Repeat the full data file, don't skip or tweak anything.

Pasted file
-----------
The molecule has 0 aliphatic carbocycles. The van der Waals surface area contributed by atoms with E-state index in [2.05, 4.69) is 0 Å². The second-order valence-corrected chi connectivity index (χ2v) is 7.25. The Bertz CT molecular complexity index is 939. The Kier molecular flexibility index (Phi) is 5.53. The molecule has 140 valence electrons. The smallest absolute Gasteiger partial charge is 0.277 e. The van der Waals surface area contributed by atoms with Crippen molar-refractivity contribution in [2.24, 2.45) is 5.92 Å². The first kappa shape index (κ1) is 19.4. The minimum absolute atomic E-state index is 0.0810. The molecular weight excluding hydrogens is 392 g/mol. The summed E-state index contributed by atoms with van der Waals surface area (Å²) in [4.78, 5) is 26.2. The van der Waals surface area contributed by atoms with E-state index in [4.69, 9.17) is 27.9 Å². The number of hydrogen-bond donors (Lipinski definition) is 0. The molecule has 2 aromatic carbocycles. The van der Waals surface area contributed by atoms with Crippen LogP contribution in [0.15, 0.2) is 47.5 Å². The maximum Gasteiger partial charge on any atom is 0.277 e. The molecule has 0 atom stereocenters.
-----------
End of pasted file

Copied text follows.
The molecule has 0 aliphatic carbocycles. The van der Waals surface area contributed by atoms with E-state index in [2.05, 4.69) is 0 Å². The second-order valence-corrected chi connectivity index (χ2v) is 7.25. The Bertz CT molecular complexity index is 939. The Kier molecular flexibility index (Phi) is 5.53. The molecule has 140 valence electrons. The smallest absolute Gasteiger partial charge is 0.277 e. The van der Waals surface area contributed by atoms with Crippen molar-refractivity contribution in [2.24, 2.45) is 5.92 Å². The first kappa shape index (κ1) is 19.4. The minimum absolute atomic E-state index is 0.0810. The molecular weight excluding hydrogens is 392 g/mol. The summed E-state index contributed by atoms with van der Waals surface area (Å²) in [4.78, 5) is 26.2. The van der Waals surface area contributed by atoms with E-state index in [4.69, 9.17) is 27.9 Å². The number of hydrogen-bond donors (Lipinski definition) is 0. The molecule has 2 aromatic carbocycles. The van der Waals surface area contributed by atoms with Crippen LogP contribution in [0.15, 0.2) is 47.5 Å². The maximum Gasteiger partial charge on any atom is 0.277 e. The molecule has 0 atom stereocenters.